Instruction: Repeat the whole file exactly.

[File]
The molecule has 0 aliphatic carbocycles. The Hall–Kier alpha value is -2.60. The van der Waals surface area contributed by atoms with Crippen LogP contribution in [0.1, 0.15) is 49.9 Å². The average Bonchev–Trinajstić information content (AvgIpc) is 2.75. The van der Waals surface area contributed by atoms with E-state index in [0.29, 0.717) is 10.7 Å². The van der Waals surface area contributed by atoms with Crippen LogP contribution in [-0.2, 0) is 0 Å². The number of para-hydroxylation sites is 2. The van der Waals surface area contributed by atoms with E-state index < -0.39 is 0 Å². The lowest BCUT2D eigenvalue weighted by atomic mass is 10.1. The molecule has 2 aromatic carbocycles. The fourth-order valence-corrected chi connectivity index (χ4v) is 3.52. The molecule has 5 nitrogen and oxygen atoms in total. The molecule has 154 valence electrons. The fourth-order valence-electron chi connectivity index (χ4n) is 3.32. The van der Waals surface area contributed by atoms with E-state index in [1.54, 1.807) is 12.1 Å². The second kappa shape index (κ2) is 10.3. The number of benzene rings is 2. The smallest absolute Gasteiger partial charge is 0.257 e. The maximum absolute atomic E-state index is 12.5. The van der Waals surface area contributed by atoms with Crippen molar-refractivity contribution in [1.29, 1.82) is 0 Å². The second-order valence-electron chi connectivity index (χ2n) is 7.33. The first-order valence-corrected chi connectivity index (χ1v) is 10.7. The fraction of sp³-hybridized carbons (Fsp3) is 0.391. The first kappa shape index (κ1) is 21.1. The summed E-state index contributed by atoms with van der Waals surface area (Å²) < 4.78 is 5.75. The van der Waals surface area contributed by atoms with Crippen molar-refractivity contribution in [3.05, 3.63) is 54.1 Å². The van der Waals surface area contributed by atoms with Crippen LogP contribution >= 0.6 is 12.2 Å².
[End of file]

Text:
The molecule has 0 aliphatic carbocycles. The Hall–Kier alpha value is -2.60. The van der Waals surface area contributed by atoms with Crippen LogP contribution in [0.1, 0.15) is 49.9 Å². The average Bonchev–Trinajstić information content (AvgIpc) is 2.75. The van der Waals surface area contributed by atoms with E-state index in [0.29, 0.717) is 10.7 Å². The van der Waals surface area contributed by atoms with Crippen LogP contribution in [-0.2, 0) is 0 Å². The number of para-hydroxylation sites is 2. The van der Waals surface area contributed by atoms with E-state index < -0.39 is 0 Å². The lowest BCUT2D eigenvalue weighted by atomic mass is 10.1. The molecule has 2 aromatic carbocycles. The fourth-order valence-corrected chi connectivity index (χ4v) is 3.52. The molecule has 5 nitrogen and oxygen atoms in total. The molecule has 154 valence electrons. The fourth-order valence-electron chi connectivity index (χ4n) is 3.32. The van der Waals surface area contributed by atoms with E-state index in [1.54, 1.807) is 12.1 Å². The second kappa shape index (κ2) is 10.3. The number of benzene rings is 2. The smallest absolute Gasteiger partial charge is 0.257 e. The maximum absolute atomic E-state index is 12.5. The van der Waals surface area contributed by atoms with Crippen molar-refractivity contribution in [1.29, 1.82) is 0 Å². The second-order valence-electron chi connectivity index (χ2n) is 7.33. The first-order valence-corrected chi connectivity index (χ1v) is 10.7. The fraction of sp³-hybridized carbons (Fsp3) is 0.391. The first kappa shape index (κ1) is 21.1. The summed E-state index contributed by atoms with van der Waals surface area (Å²) < 4.78 is 5.75. The van der Waals surface area contributed by atoms with Crippen molar-refractivity contribution in [3.05, 3.63) is 54.1 Å². The van der Waals surface area contributed by atoms with Crippen LogP contribution >= 0.6 is 12.2 Å².